Oil prices have edged down due to fuel demand concerns and the increase in Covid-19 cases across Europe and the US.
Brent crude futures for December were down $0.17 or 0.4% to $42.28 a barrel, while US West Texas Intermediate (WTI) futures fell by $0.18 or 0.5%, touching $40.02, Reuters reported.
On 13 October, in its monthly report, the Organization of the Petroleum Exporting Countries (OPEC) said that 2021 oil demand will rise by 6.54 Mbpd to 96.84 Mbpd.
The new estimate is 80,000 bpd lower than its forecast a month ago. The decline in the new estimate is due to the economic disruptions caused as a result of the Covid-19 pandemic.
OANDA senior market analyst Edward Moya said: “Oil prices are steady in Asia as the dollar rally takes a break and as the Russian and Saudis show a united front in making OPEC+ oil producers live up to their pledged output cut promises.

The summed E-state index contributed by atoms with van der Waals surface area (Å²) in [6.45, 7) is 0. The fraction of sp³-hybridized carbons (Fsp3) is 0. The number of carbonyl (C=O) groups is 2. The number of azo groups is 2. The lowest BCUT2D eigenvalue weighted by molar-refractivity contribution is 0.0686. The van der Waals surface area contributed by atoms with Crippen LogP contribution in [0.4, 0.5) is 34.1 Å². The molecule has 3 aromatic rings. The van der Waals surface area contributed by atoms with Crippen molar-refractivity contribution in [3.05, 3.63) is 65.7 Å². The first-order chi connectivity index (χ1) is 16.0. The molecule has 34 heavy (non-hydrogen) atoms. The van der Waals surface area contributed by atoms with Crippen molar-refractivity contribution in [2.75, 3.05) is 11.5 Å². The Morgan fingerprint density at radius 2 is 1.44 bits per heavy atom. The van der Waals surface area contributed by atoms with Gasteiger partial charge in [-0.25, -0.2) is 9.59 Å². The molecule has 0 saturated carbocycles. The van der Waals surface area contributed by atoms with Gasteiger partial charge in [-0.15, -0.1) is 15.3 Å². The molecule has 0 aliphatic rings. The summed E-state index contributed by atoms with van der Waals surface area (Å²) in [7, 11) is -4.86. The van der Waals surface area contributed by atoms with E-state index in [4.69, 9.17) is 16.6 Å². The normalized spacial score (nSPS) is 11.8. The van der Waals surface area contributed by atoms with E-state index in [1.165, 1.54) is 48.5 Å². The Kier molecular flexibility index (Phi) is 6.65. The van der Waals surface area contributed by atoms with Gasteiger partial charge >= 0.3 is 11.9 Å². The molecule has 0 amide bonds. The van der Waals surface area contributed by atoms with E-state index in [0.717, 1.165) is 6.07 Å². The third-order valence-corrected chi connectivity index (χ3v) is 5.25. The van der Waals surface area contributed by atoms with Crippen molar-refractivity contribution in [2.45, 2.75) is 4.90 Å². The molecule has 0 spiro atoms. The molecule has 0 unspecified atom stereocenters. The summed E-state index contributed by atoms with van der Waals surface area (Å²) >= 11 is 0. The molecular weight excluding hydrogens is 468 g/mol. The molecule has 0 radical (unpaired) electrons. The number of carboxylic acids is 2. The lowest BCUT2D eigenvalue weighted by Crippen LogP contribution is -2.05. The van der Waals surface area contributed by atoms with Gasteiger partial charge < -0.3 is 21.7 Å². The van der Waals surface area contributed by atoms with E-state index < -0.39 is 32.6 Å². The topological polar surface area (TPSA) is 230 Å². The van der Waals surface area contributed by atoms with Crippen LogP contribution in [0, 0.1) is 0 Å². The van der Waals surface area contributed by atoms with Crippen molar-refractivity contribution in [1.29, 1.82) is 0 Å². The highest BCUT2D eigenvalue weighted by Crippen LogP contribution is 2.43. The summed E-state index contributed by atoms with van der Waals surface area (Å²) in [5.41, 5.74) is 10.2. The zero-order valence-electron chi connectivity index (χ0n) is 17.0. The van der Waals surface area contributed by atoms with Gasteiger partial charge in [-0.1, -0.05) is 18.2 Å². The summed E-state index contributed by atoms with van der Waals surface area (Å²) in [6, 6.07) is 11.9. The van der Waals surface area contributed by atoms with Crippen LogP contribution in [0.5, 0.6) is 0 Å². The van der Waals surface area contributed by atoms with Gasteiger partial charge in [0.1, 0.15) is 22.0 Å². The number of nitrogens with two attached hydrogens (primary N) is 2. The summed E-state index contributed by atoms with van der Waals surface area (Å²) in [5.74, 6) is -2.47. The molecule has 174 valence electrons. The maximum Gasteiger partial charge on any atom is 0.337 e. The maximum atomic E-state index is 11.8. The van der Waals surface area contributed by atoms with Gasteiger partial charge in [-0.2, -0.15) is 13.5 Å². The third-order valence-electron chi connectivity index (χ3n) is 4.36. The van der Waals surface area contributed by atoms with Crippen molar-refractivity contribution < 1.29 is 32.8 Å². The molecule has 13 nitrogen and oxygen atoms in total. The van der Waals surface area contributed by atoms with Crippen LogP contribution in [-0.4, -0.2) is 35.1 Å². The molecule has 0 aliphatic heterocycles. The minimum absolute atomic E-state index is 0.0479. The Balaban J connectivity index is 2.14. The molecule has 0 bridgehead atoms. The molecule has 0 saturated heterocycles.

“Crude prices are looking very vulnerable as the coronavirus continues to spread like wildfire across Europe and trending higher in the US.”
Meanwhile on the supply front, the US Gulf of Mexico crude oil production continued to recover just four days after Hurricane Delta storm made its impact.
In the US, Hurricane Delta dealt the ‘greatest blow’ to the Gulf of Mexico energy production in 15 years. It was downgraded to a post-tropical cyclone by 11 October.
According to a preliminary Reuters poll, the US crude stocks likely fell last week while distillate stockpiles were seen falling for the fourth week.